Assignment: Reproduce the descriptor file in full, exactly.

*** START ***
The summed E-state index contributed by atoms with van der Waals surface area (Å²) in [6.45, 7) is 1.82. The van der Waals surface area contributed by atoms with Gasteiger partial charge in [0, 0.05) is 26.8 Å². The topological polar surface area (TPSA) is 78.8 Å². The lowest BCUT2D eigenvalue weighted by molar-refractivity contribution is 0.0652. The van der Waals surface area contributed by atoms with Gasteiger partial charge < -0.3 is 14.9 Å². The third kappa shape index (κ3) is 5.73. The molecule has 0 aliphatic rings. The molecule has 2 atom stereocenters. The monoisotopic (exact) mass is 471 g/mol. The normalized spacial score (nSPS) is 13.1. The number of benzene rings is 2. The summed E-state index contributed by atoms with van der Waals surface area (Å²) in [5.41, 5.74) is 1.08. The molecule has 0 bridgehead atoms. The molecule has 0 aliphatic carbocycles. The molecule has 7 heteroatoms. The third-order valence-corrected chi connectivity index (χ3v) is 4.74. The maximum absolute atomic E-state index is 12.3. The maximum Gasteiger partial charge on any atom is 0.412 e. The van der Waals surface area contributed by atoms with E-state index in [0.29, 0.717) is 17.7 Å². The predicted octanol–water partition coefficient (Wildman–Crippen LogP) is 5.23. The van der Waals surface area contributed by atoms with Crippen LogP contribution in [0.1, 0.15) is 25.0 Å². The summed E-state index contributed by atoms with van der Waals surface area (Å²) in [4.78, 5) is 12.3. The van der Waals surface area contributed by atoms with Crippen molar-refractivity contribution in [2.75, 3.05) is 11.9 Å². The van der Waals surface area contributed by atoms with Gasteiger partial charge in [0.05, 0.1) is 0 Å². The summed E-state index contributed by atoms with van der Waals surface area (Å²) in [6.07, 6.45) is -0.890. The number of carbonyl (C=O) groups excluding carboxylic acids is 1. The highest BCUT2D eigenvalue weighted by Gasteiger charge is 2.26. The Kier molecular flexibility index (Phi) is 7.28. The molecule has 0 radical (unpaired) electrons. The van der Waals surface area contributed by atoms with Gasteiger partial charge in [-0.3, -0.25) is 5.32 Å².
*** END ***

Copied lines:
The summed E-state index contributed by atoms with van der Waals surface area (Å²) in [6.45, 7) is 1.82. The van der Waals surface area contributed by atoms with Gasteiger partial charge in [0, 0.05) is 26.8 Å². The topological polar surface area (TPSA) is 78.8 Å². The lowest BCUT2D eigenvalue weighted by molar-refractivity contribution is 0.0652. The van der Waals surface area contributed by atoms with Gasteiger partial charge < -0.3 is 14.9 Å². The third kappa shape index (κ3) is 5.73. The molecule has 0 aliphatic rings. The molecule has 2 atom stereocenters. The monoisotopic (exact) mass is 471 g/mol. The normalized spacial score (nSPS) is 13.1. The number of benzene rings is 2. The summed E-state index contributed by atoms with van der Waals surface area (Å²) in [5.41, 5.74) is 1.08. The molecule has 0 bridgehead atoms. The molecule has 0 aliphatic carbocycles. The molecule has 7 heteroatoms. The third-order valence-corrected chi connectivity index (χ3v) is 4.74. The maximum absolute atomic E-state index is 12.3. The maximum Gasteiger partial charge on any atom is 0.412 e. The van der Waals surface area contributed by atoms with E-state index in [0.29, 0.717) is 17.7 Å². The predicted octanol–water partition coefficient (Wildman–Crippen LogP) is 5.23. The van der Waals surface area contributed by atoms with Crippen LogP contribution in [0.1, 0.15) is 25.0 Å². The summed E-state index contributed by atoms with van der Waals surface area (Å²) in [4.78, 5) is 12.3. The van der Waals surface area contributed by atoms with Crippen molar-refractivity contribution in [2.75, 3.05) is 11.9 Å². The van der Waals surface area contributed by atoms with Gasteiger partial charge in [0.05, 0.1) is 0 Å². The summed E-state index contributed by atoms with van der Waals surface area (Å²) in [6.07, 6.45) is -0.890. The number of carbonyl (C=O) groups excluding carboxylic acids is 1. The highest BCUT2D eigenvalue weighted by Gasteiger charge is 2.26. The Kier molecular flexibility index (Phi) is 7.28. The molecule has 0 radical (unpaired) electrons. The van der Waals surface area contributed by atoms with Gasteiger partial charge in [-0.3, -0.25) is 5.32 Å².